After an election that was supposedly going to change everything, nothing seems to have been changed at all. The political pendulum has hardly swung. The political landscape seems just the same as it did the day before the election: a divided government presides over a divided people. A map colored red and blue of this one nation indivisible would show it just about equally split between Obama and Romney voters. Very well. Divided we stand, too. This country has endured far sharper divisions and not just endured but prospered and advanced.
Alexis de Tocqueville, the savvy Frenchman who toured Jacksonian America, left us more than a perceptive impression of that one era. He left us a sanctuary and height from which to view and appraise the workings of all of Democracy in America, to use the title of his two volumes of inexhaustible perspective on American politics, culture, and the American spirit in general. He left us a sense of proportion, which is always lacking immediately after a presidential election. Even one like this, which has proved neither the End of the World nor The Coming of the Messianic Age, depending on which partisans were doing the prophesying.
Today would seem an especially good one to recall Tocqueville's description of the great flood that is every American presidential election -- and its anticlimactic aftermath:
"Long before the appointed moment arrives, the election becomes the greatest and so to speak sole business preoccupying minds. ... The entire nation falls into a feverish state; the election is then the daily text of the public papers, the subject of particular conversations, the goal of all reasoning, the object of all thoughts. ... As soon as fortune has pronounced (the outcome) this ardor is dissipated, everything becomes calm, and the river, one moment overflowed, returns peacefully to its bed."
The candidates who only the day before were denouncing each other now say their polite platitudes, felt or not, and life in these United States continues as before, except in this case even more so.
Let us now congratulate the loser, too. Mitt Romney conducted as good a campaign as could be expected in the lackluster circumstances, and surely better than any of his rivals for the Republican nomination might have. Or does anyone seriously contend that a Rick Santorum or Newt Gingrich could have done better at the polls than Mr. Romney, or even as well? How about Michele Bachmann or Herman Cain? Rick Perry? Please.
Beyond the what-might-have-beens lies obdurate political fate: Mitt Romney lost because he was up against the most powerful of forces. No, not some secret conspiracy but inertia, which tends to be a powerful force of its own.
There is much ruin in a nation, as Adam Smith observed, but it may not be as powerful as just plain, immovable inertia, the tendency of things to stay as they are. However unsatisfactory their drift, which may now continue in the wrong direction, or no clear direction at all, whether we're talking about the economy or the decline of American leadership in the world's increasingly dangerously affairs.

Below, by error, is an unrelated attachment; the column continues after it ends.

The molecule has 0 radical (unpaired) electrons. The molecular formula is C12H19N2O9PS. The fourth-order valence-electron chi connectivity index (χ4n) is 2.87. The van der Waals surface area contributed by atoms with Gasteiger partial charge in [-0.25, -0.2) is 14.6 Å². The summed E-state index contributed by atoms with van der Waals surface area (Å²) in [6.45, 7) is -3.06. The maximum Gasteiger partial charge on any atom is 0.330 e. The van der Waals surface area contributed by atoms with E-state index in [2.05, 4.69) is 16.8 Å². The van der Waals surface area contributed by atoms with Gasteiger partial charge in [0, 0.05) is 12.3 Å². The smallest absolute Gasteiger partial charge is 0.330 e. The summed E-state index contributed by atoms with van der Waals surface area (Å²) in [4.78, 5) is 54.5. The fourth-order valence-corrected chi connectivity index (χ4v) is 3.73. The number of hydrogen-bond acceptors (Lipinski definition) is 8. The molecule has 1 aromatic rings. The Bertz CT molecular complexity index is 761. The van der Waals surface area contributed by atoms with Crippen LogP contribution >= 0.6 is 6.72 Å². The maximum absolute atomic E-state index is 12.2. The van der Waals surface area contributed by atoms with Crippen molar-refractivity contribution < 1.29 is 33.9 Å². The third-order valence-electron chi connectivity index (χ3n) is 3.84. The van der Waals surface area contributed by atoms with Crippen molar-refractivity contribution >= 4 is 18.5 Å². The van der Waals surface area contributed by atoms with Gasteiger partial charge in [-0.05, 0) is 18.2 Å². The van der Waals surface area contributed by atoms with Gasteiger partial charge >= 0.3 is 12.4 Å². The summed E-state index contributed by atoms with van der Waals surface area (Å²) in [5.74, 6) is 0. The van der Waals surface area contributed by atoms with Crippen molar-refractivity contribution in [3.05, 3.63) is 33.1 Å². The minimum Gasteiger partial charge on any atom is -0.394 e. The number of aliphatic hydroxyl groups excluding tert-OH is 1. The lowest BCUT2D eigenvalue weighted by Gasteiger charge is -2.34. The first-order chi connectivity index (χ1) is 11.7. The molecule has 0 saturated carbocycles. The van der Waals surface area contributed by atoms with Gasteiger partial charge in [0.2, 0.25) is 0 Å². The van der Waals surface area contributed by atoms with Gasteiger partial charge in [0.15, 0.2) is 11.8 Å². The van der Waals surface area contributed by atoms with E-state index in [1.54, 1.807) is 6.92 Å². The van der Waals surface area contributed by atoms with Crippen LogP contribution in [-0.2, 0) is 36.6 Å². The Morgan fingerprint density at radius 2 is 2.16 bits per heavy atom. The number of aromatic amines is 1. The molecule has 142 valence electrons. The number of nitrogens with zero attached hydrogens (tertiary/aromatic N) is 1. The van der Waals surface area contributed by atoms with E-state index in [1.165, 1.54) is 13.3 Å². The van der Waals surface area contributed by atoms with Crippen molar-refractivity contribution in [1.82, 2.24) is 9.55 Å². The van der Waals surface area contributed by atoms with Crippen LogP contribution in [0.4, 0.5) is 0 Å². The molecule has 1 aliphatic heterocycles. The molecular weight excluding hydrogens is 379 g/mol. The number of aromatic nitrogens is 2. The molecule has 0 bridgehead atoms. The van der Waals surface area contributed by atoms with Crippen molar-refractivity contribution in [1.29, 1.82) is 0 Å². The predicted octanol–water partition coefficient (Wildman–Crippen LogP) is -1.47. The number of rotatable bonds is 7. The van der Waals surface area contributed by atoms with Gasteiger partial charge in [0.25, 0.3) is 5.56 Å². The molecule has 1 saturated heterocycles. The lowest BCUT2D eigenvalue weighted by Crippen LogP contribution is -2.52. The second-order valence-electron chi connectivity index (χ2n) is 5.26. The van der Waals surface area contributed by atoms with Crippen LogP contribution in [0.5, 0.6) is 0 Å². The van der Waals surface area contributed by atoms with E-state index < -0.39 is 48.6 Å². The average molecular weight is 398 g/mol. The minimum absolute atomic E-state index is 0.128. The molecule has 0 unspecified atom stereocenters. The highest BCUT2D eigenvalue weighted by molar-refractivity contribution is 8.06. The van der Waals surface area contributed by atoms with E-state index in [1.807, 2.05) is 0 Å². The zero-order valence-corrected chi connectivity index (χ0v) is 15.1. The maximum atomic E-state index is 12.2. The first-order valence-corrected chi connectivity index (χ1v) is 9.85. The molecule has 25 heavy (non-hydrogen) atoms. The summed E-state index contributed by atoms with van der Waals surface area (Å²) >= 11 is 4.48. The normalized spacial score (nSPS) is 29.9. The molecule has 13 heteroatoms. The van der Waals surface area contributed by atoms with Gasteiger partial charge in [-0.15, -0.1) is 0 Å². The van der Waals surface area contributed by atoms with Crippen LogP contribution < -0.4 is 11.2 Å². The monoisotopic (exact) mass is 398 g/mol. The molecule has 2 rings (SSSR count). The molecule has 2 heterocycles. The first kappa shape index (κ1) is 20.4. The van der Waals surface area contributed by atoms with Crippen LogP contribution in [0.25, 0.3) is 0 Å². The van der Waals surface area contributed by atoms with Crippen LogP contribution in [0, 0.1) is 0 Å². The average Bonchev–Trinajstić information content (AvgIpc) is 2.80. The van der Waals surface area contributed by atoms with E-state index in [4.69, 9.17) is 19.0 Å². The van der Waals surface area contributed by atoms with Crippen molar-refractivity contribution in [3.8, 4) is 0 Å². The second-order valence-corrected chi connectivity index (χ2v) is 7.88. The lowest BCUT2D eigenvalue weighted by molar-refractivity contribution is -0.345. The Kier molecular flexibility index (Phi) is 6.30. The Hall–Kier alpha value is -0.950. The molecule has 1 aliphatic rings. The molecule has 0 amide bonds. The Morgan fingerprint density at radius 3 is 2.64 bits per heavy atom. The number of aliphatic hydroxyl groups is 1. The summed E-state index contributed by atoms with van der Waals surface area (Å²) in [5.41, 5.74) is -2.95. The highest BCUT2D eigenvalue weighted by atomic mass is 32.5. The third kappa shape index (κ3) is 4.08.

These are the times that try conservatives' souls, when we seem up against no clear opposition but an airy inertia. Yet we've persisted through much greater challenges. A little perspective, please. However disappointing the election returns Tuesday, the Republican Party remains the engine of new ideas in a political climate that otherwise seems bereft of any proposals except Stay the Course, however disastrous it may prove.
The challenge for the GOP is to find leaders who can explain those ideas convincingly to We the People despite all the confusion and scaretalk they may stir up. Paul Ryan, the party's vice-presidential candidate this year, showed it can be done. And will be done again.
Now is no time to take refuge in more radical and less popular ideas than Mr. Romney's candidacy represented. That way lies not victory but a fantasy world that offers only more defeat.
In such times, let us hold on to the counsel Whittaker Chambers offered his young friend Bill Buckley after another Republican defeat:
"If the Republican Party cannot get some grip of the actual world we live in, and from it generalize and actively promote a program that means something to masses of people -- why, somebody else will. There will be nothing to argue. The voters will simply vote Republicans into singularity. The Republican Party will become like one of those dark little shops which apparently never sell anything. If, for any reason, you go in, you find, at the back, an old man, fingering for his own pleasure, some oddments of cloth. Nobody wants to buy them, which is fine because the old man is not really interested in selling. He just likes to hold and to feel."
Whittaker Chambers, like Alexis de Tocqueville, could be writing today.